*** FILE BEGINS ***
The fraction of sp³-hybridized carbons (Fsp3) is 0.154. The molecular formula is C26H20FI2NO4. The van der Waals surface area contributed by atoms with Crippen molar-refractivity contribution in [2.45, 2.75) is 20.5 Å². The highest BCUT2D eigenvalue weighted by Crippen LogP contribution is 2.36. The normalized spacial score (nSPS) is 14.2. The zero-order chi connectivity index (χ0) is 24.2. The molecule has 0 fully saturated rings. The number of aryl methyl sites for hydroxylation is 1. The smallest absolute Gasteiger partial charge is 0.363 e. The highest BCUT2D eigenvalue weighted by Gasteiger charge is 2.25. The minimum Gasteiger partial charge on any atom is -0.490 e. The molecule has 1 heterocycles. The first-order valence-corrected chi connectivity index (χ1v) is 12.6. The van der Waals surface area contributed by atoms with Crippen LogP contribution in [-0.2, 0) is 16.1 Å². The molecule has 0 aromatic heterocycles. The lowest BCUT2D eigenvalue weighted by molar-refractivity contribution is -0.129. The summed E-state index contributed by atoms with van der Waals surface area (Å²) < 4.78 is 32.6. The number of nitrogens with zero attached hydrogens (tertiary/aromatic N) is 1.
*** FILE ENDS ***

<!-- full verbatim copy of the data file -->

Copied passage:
The fraction of sp³-hybridized carbons (Fsp3) is 0.154. The molecular formula is C26H20FI2NO4. The van der Waals surface area contributed by atoms with Crippen molar-refractivity contribution in [2.45, 2.75) is 20.5 Å². The highest BCUT2D eigenvalue weighted by Crippen LogP contribution is 2.36. The normalized spacial score (nSPS) is 14.2. The zero-order chi connectivity index (χ0) is 24.2. The molecule has 0 fully saturated rings. The number of aryl methyl sites for hydroxylation is 1. The smallest absolute Gasteiger partial charge is 0.363 e. The highest BCUT2D eigenvalue weighted by Gasteiger charge is 2.25. The minimum Gasteiger partial charge on any atom is -0.490 e. The molecule has 1 heterocycles. The first-order valence-corrected chi connectivity index (χ1v) is 12.6. The van der Waals surface area contributed by atoms with Crippen LogP contribution in [-0.2, 0) is 16.1 Å². The molecule has 0 aromatic heterocycles. The lowest BCUT2D eigenvalue weighted by molar-refractivity contribution is -0.129. The summed E-state index contributed by atoms with van der Waals surface area (Å²) < 4.78 is 32.6. The number of nitrogens with zero attached hydrogens (tertiary/aromatic N) is 1.